March 8, 2020

“Jacob the Lion Hearted,” Poetry by Thomas Piekarski

“Jacob the Lion Hearted,” Poetry by Thomas Piekarski
Jacob the Lion Hearted 

He started out trying to climb too high a ladder, 
fell off, smacked his head, knocked unconscious. 
But he wouldn’t give up just because the ladder 
was an obstacle. He wouldn’t give in although 
he had no grip on any world outside his head. 
Jacob took advantage of this transcendent state  
to luxuriate in the expanse of his imagination. 
He ventured like Alice through fabulous realms 
clinging to his unique ideals. No one else would 
ever understand what thoughts were propagated. 
Nor would he, for memory had fled in a flash. 
His mind a dream machine, body in suspension, 
Jacob manufactured fantasies, myths, religions, 
gave them life, far beyond anything he’d known 
during this his tenuous tenure on the road of life. 


Andronicus Returns to Earth 
A smooth landing, the toes of his module 
dug in tight. He got out and smelled guts 
of brothers slaughtered in close combat, 
bodies slathered across a searing terrain. 
Immersed in atmospheric chaos, he briskly 
rubbed his eyes to extract insidious smoke. 
Twisted steel, bricks strewn everywhere, 
banshees, bats and ever-whipping winds. 
Undeterred he sallied forth, exploring in his 
fireproof jumpsuit. Surely the entire planet 
couldn’t be so depleted. Life must still exist 
somewhere. He was duty bound to locate it. 
An arduous trek it was indeed to the peak 
of Vesuvius, then back down the other side. 
He found Naples in complete ruin, home to  
but rats and mongrels. Then on to Pompeii.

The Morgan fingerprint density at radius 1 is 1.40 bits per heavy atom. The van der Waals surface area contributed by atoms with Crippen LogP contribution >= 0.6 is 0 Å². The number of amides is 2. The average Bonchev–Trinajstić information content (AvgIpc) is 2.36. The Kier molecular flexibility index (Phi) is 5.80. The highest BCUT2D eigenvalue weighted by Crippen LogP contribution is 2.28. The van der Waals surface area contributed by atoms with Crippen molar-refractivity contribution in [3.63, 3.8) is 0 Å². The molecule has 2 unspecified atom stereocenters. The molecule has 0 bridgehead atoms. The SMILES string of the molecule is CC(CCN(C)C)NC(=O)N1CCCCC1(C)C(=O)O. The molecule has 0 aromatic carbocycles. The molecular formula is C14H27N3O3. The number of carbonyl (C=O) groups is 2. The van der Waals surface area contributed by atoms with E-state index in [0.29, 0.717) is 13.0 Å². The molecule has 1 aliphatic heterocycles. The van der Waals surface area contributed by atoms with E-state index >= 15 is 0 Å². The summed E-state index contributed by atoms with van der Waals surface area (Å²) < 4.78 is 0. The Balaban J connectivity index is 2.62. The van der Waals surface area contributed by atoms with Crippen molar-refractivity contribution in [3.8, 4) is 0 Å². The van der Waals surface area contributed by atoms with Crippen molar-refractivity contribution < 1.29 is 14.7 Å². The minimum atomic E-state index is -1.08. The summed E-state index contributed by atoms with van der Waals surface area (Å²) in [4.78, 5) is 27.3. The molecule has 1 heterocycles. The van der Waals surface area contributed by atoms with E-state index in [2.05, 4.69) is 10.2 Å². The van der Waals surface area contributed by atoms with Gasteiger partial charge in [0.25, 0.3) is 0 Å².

Pompeii ushered a precipitous rejuvenation. 
For there, wandering amid the cement casts 
of mortal souls untimely enmeshed in fiery 
molten ash did he exalt, and pay homage. 


He’d always taken freedom for granted as a man protected 
from the forces of political discord, never given a thought 
to the idea that his compassion and love would yield doom. 
Yet they confiscated his possessions, beat him brutally. 
He resisted, but no use. He was condemned, incarcerated, 
and struggled in his straight jacket. Within a padded cell 
he bounced against the walls, would wail, but his mouth 
was gagged except to eat. They fed him through the slot 
in an iron door, told that because he was foreign he had 
no right to be free, which necessitated this imprisonment. 
As one might expect, in due course he went totally insane. 
On schedule, every ten years officials would stop by from 
the federal office of subversion abatement to assess him, 
would make him strip, examine his genitals, waterboard, 
subject him to intensive interrogation as to determine if 
he was fit for release. But of course he’d never be let go. 


Thomas Piekarski is a former editor of the California State Poetry Quarterly. His poetry and interviews have appeared in publications internationally, including Florida English Journal, Poetry Salzburg, Mandala Journal, Poetry Quarterly, Pennsylvania Literary Journal, and Boston Poetry Magazine. He has published a travel guide, Best Choices In Northern California. His most recent poetry books are Ballad of Billy the Kid and Monterey Bay Adventures. This is his first feature in The Fictional Café.

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